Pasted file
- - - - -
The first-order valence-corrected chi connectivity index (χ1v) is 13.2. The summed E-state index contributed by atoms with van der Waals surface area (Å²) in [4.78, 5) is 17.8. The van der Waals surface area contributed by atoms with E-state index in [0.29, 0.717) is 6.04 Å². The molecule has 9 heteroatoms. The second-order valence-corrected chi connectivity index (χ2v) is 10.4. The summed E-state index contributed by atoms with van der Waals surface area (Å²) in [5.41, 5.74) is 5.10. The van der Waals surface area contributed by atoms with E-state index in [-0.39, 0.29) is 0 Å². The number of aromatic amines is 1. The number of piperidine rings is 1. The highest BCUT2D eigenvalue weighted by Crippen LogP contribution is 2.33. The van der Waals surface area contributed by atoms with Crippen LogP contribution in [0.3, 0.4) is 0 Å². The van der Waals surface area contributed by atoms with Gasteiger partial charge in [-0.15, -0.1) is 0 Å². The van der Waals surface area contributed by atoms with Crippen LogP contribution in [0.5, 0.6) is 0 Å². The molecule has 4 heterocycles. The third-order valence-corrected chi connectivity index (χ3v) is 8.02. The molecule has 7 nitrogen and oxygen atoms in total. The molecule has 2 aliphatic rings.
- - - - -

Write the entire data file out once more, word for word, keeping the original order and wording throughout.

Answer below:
The first-order valence-corrected chi connectivity index (χ1v) is 13.2. The summed E-state index contributed by atoms with van der Waals surface area (Å²) in [4.78, 5) is 17.8. The van der Waals surface area contributed by atoms with E-state index in [0.29, 0.717) is 6.04 Å². The molecule has 9 heteroatoms. The second-order valence-corrected chi connectivity index (χ2v) is 10.4. The summed E-state index contributed by atoms with van der Waals surface area (Å²) in [5.41, 5.74) is 5.10. The van der Waals surface area contributed by atoms with E-state index in [-0.39, 0.29) is 0 Å². The number of aromatic amines is 1. The number of piperidine rings is 1. The highest BCUT2D eigenvalue weighted by Crippen LogP contribution is 2.33. The van der Waals surface area contributed by atoms with Crippen LogP contribution in [0.3, 0.4) is 0 Å². The van der Waals surface area contributed by atoms with Gasteiger partial charge in [-0.15, -0.1) is 0 Å². The van der Waals surface area contributed by atoms with Crippen LogP contribution in [0.5, 0.6) is 0 Å². The molecule has 4 heterocycles. The third-order valence-corrected chi connectivity index (χ3v) is 8.02. The molecule has 7 nitrogen and oxygen atoms in total. The molecule has 2 aliphatic rings.